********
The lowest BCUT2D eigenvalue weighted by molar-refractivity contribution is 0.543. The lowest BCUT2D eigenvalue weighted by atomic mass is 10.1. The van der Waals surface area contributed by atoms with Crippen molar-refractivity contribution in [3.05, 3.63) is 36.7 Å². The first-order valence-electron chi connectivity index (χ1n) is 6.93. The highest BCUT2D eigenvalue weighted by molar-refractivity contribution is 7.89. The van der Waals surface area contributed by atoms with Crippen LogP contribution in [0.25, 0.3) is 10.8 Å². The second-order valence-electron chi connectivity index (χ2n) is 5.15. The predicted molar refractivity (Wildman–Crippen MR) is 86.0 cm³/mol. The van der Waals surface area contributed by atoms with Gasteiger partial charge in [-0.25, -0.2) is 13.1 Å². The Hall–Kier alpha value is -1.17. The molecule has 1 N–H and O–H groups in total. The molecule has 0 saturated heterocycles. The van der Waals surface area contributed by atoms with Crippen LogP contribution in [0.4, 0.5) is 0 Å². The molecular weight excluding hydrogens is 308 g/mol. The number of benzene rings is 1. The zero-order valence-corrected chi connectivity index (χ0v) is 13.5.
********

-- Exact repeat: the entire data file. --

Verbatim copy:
The lowest BCUT2D eigenvalue weighted by molar-refractivity contribution is 0.543. The lowest BCUT2D eigenvalue weighted by atomic mass is 10.1. The van der Waals surface area contributed by atoms with Crippen molar-refractivity contribution in [3.05, 3.63) is 36.7 Å². The first-order valence-electron chi connectivity index (χ1n) is 6.93. The highest BCUT2D eigenvalue weighted by molar-refractivity contribution is 7.89. The van der Waals surface area contributed by atoms with Crippen LogP contribution in [0.25, 0.3) is 10.8 Å². The second-order valence-electron chi connectivity index (χ2n) is 5.15. The predicted molar refractivity (Wildman–Crippen MR) is 86.0 cm³/mol. The van der Waals surface area contributed by atoms with Gasteiger partial charge in [-0.25, -0.2) is 13.1 Å². The Hall–Kier alpha value is -1.17. The molecule has 1 N–H and O–H groups in total. The molecule has 0 saturated heterocycles. The van der Waals surface area contributed by atoms with Crippen LogP contribution in [0.4, 0.5) is 0 Å². The molecular weight excluding hydrogens is 308 g/mol. The number of benzene rings is 1. The zero-order valence-corrected chi connectivity index (χ0v) is 13.5.